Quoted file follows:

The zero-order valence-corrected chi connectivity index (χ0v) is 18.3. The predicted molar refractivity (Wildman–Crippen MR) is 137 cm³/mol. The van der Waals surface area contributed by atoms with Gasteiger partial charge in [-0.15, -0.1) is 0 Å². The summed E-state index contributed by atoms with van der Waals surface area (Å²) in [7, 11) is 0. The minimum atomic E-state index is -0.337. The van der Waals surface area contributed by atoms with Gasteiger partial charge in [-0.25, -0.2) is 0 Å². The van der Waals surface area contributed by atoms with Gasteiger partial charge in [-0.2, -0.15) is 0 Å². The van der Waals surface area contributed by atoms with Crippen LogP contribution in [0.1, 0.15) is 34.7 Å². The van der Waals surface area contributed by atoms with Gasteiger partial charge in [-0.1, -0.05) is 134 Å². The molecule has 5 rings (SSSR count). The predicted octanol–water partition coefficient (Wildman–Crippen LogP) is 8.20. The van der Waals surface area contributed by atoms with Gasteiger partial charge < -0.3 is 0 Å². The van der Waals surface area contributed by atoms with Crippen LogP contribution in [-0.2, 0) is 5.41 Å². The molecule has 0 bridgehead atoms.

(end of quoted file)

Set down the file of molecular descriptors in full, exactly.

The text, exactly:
The zero-order valence-corrected chi connectivity index (χ0v) is 18.3. The predicted molar refractivity (Wildman–Crippen MR) is 137 cm³/mol. The van der Waals surface area contributed by atoms with Gasteiger partial charge in [-0.15, -0.1) is 0 Å². The summed E-state index contributed by atoms with van der Waals surface area (Å²) in [7, 11) is 0. The minimum atomic E-state index is -0.337. The van der Waals surface area contributed by atoms with Gasteiger partial charge in [-0.25, -0.2) is 0 Å². The van der Waals surface area contributed by atoms with Gasteiger partial charge in [-0.2, -0.15) is 0 Å². The van der Waals surface area contributed by atoms with Crippen LogP contribution in [0.1, 0.15) is 34.7 Å². The van der Waals surface area contributed by atoms with Gasteiger partial charge in [-0.1, -0.05) is 134 Å². The molecule has 5 rings (SSSR count). The predicted octanol–water partition coefficient (Wildman–Crippen LogP) is 8.20. The van der Waals surface area contributed by atoms with Gasteiger partial charge < -0.3 is 0 Å². The van der Waals surface area contributed by atoms with Crippen LogP contribution in [-0.2, 0) is 5.41 Å². The molecule has 0 bridgehead atoms.